The term Islamophobia is rather inappropriate to map out the nature of post-9/11 Indian public debates on Muslim identity. Islamophobia, which simply means an intense dislike or fear of Islam or prejudice towards Muslims, is a western notion. It captures the anxieties of the middle-class white population in the US and Europe in the aftermath of the war against terror.

The Muslim identity, on the other hand, is an established problem category in India. The political class, including the so-called secularists, has never been fully comfortable with Muslim presence. The involvement and participation of Muslim communities in political processes is often reduced to an imagined Muslim vote-bank politics, while their social life is always seen as a symbol of backwardness. The events of 9/11 intensified such apprehensions. Popular global phrases like jihadi Islam, Islamic terrorism, sharia rule and so on, offered new meanings to already established debates on Muslim separatism and Muslim isolation.

This interesting merger between global anti-Islamism and anti-Muslim communalism led to a new political consensus, which may be called the “Muslim politicophobia”. Political parties adopted this refined mode to address Indian Muslims in the post-9/11 scenario not merely as a problematic religious minority but also as a part of a global Islamic umma.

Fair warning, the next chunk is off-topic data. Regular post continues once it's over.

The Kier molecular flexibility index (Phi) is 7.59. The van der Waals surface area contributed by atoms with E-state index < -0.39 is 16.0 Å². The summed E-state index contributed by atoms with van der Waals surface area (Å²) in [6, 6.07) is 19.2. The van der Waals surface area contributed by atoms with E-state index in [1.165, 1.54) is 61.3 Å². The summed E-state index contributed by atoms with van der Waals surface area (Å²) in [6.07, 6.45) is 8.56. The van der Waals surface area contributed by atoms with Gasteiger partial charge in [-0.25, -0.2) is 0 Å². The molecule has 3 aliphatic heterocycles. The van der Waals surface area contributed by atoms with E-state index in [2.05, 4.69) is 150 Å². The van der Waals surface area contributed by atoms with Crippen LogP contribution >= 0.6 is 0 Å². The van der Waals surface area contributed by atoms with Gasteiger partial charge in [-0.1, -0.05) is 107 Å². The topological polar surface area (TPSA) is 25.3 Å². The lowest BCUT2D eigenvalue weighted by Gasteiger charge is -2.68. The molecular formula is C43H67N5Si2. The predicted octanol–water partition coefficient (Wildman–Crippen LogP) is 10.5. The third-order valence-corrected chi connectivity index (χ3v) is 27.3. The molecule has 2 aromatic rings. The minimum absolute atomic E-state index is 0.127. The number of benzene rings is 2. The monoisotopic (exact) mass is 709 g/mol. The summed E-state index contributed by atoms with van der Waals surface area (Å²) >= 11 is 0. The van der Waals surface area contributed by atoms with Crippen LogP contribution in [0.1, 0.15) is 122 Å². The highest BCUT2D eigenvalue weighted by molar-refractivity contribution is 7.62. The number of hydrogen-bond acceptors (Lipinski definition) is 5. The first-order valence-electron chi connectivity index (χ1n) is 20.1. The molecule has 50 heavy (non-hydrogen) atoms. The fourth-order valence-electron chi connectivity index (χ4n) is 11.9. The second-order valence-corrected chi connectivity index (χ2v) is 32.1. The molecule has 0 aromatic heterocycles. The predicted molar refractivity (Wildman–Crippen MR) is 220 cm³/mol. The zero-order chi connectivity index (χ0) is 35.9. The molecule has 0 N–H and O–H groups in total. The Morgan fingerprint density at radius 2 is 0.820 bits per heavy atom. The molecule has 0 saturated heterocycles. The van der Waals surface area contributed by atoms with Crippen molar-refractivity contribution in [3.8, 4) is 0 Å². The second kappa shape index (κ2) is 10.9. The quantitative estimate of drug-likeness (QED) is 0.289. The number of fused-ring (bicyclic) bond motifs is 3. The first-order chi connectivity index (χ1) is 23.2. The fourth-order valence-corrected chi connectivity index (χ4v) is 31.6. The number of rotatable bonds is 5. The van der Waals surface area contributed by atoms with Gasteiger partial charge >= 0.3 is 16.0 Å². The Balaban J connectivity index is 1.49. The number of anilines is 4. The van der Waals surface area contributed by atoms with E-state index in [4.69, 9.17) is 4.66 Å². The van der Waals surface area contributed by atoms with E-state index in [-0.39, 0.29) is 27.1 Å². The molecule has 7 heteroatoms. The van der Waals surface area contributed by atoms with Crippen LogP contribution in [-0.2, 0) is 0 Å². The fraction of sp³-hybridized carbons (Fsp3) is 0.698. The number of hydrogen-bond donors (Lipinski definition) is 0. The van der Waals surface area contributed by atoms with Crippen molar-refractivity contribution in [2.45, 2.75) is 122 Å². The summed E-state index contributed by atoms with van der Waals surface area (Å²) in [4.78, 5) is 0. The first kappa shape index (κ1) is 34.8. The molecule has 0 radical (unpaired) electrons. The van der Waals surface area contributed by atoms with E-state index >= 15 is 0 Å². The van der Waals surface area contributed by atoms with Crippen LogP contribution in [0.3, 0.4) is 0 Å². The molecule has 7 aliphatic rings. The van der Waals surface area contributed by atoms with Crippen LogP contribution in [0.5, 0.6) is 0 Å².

Three defining features of Muslim politicophobia are relevant to understand the changing political attitudes towards Indian Muslims in the last two decades.

One, the slow and gradual transformation of the Indian Muslim identity into a reference point for global Islamic terrorism. The Islamic connection between India’s Muslims and the Islamists/jihadi organisations is evoked as the most legitimate template for making sense of violent events associated with Islam and Muslims.

Two completely different statements made by Indian prime ministers in the aftermath of 9/11 are relevant to elaborate this point.

In 2002, Atal Bihari Vajpayee argued stridently that Muslims “want to spread their faith by resorting to terror and threats. The world has become alert to this danger”. Three years later, Manmohan Singh made a very different argument. He took pride “in the fact that, although we have 150 million Muslims in our country as citizens, not one has been found to have joined the ranks of al Qaeda or participated in the activities of Taliban.”

Although these statements offer us two completely opposite conclusions, the manner in which Muslim identity is linked to the global terrorism clearly underlines the fact that Muslim presence in India is seen as an imprint of global Islam.

The recent Afghanistan crisis is a good example of how Muslim politicophobia functions in public discussions. A section of the media has been trying to interpret this crisis by evoking a strange speculative fear. They work hard to find evidence that Indian Muslims subscribe to the ideology of Taliban. There is a popular conception that India (read Hindus) must not rule out the possibility of an internal version of Taliban or an “Indian Taliban” precisely because there is a sizeable Muslim population.